Anyone who has received an offer for a position in the IT sector while already being employed may find that they are given counteroffer from their current employer. Counteroffers are a tactic used by employers to keep an employee from leaving the company and usually come in the form of a pay rise or an increase in benefits.

The best advice for anyone who finds themselves in this situation is to carefully consider the many downfalls of accepting it.

Why employers counteroffer

Employers frequently make counteroffers simply to avoid the cost involved in finding and training a replacement for the employee. It can be worth their while to pay a little more money to the existing employee in order to avoid the disruption that would be caused by their departure.

Negative consequences

Even if the counteroffer is accepted, it is impossible to erase from an employer’s memory that an employee had intended to leave. Some employers will see an employee who ’wanted out’ as a problem once they are aware that the employee is unhappy or may prove disloyal.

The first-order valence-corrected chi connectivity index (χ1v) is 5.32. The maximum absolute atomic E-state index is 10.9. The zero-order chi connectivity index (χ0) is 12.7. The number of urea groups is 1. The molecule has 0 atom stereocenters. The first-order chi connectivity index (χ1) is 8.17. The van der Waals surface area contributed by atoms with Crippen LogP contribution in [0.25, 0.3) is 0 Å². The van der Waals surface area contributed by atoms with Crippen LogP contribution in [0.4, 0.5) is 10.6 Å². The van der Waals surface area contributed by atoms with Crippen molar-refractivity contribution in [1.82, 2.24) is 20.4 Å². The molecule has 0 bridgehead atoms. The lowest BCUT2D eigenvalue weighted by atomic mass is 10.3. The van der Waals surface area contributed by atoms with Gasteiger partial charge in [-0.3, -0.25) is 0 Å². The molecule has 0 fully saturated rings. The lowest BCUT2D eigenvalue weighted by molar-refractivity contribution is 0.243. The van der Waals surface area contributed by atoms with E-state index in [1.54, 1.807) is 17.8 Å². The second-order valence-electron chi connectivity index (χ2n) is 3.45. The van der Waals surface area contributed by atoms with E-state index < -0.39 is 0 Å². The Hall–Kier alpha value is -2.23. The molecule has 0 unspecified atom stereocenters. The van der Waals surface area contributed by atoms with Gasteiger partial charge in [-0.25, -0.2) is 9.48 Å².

The working environment can suddenly become a very uncomfortable place to be. Studies have shown that 90% of those who have accepted a counter offer will leave anyway within six months of doing so. It is important to remember that the problems which had the employee wanting to leave will usually not go away. Very little will actually change and there could well be increased resentment on both sides.

Employers will often question an employee’s loyalty after a counter offer has been accepted. This can have a knock-on effect when it is time to consider promotions, damaging the employee’s prospects in the long run.

Further to this, should cutbacks become necessary, those who have wanted to leave in the past will be the first to go. In this scenario, the job that was offered a few months previously will no longer be available and it will be necessary to begin job-hunting all over again.

Potential problem areas

Another important factor to consider is how the current employer intends to fund the offer that has been made. The rise in salary could just be the next pay rise being given early and when pay review time comes around, the salary may not increase any further.

The question should also be asked why this type of salary or benefits was not being given in the first place. It should not take the threat of resignation for the company to pay fully what an employee is worth.

Accepting a counteroffer comes with many risks and those who have been lucky enough to receive an offer from a new job should follow that route especially when they are dissatisfied in their current employment.